For the twenty-two to twenty-five-footers, in the one mile and return, a silver cup, three- handled, donated by the Century Furniture Company; won by the Damit.
Officials in Charge
Following are the officers who had the regatta in charge:
Commodore--Vince H. Faben.
Judges--Mitchell Gilliam, John Schram, H. C. Henry, A. J. Balliet, A. M. Brookes; T. E. Eastland.
Starters--at Leschi park, M. J. Johnson, at Bailey's peninsula, C. B. Beeson
Officials at the Seattle Power Boat Club, under whose auspices the events were pulled off are as follows:
H. A. Chadwick, president; Vince Faben, commodore; G. E. Plympton,
Committee in charge of the arrangements--Commodore Faben, C. W. Chandler, L. E. Capps.
Motor Enthusiasts Well Pleased
The followers of motor boat racing were delighted with the races yesterday, and the only regret expressed was that such perfect weather as was experienced Sunday did not favor the regatta.
The big features of the day were in the opinion of those present, the settling of the controversy between the Union and the Tilacum, and the fact that such a race could be pulled off at this time of year. "It will be a big surprise to our Eastern friends, who can't get away from the idea that we, too, are in the ice belt, to learn that we are racing boats on new Year's day, when they are indulging in winter sports. It will be a big advertisement for Seattle and Puget Sound."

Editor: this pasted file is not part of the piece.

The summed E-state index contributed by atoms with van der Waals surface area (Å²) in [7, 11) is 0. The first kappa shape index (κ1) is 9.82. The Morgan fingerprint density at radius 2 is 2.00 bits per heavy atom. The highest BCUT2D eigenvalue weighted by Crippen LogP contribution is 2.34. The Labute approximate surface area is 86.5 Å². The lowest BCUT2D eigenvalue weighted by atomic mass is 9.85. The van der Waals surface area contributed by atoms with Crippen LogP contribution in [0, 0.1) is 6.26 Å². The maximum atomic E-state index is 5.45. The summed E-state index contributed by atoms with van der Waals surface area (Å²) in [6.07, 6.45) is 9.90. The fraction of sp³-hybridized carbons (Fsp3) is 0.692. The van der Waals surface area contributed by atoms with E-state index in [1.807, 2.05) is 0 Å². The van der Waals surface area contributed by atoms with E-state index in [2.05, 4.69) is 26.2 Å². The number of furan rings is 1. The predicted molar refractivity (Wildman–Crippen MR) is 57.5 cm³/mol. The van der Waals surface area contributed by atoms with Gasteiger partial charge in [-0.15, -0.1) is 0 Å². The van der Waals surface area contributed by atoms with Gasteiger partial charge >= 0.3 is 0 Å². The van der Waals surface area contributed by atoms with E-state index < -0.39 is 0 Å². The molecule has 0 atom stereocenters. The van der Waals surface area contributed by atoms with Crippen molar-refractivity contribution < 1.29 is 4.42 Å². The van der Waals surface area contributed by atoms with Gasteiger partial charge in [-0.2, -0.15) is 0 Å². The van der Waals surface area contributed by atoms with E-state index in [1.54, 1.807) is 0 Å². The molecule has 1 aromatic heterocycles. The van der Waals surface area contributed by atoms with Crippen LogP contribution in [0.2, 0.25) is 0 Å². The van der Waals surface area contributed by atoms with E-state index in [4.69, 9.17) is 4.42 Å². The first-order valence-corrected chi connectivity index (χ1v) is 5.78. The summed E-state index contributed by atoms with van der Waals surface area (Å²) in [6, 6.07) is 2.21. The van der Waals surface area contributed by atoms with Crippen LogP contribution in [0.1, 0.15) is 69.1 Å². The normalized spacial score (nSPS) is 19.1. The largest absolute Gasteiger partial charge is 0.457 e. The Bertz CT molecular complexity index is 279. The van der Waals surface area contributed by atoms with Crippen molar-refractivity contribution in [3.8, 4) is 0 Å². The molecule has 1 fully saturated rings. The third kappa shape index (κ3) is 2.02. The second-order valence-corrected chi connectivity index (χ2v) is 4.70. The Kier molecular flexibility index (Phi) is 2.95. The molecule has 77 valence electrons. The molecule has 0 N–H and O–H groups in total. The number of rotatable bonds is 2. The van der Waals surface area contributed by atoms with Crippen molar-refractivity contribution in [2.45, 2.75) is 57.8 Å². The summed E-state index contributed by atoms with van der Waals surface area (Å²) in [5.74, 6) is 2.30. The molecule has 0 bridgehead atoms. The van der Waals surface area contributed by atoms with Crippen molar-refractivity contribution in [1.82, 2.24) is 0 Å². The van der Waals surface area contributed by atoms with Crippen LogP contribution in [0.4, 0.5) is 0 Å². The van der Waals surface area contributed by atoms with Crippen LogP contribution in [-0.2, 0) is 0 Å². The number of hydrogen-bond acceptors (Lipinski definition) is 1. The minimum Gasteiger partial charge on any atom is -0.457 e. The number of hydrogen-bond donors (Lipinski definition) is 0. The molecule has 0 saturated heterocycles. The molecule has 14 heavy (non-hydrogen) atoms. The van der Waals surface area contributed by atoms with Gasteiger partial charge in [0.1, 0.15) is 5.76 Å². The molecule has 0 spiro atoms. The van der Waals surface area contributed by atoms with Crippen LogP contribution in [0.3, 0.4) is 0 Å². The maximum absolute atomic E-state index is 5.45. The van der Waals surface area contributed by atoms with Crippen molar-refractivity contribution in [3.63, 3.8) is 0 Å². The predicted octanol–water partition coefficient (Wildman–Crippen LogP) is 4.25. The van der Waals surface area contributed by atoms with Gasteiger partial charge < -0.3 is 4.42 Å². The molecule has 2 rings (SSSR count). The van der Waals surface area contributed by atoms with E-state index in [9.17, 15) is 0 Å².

After the race Mr. Campbell, of the Union, went to engineer Draper and Pilot Pabst, of the Tilacum, and shook hand acknowledging that the Tilacum had demonstrated herself the better boat. The contestants regret, however, that the Siwash and the Windsplitter did not have an opportunity to show what they could do.
(Transcribed from the Seattle Post-Intelligencer, Jan. 2, 1906, pp. 1 and 15. )
[Thanks to Greg Calkins for help in preparing this page. LF]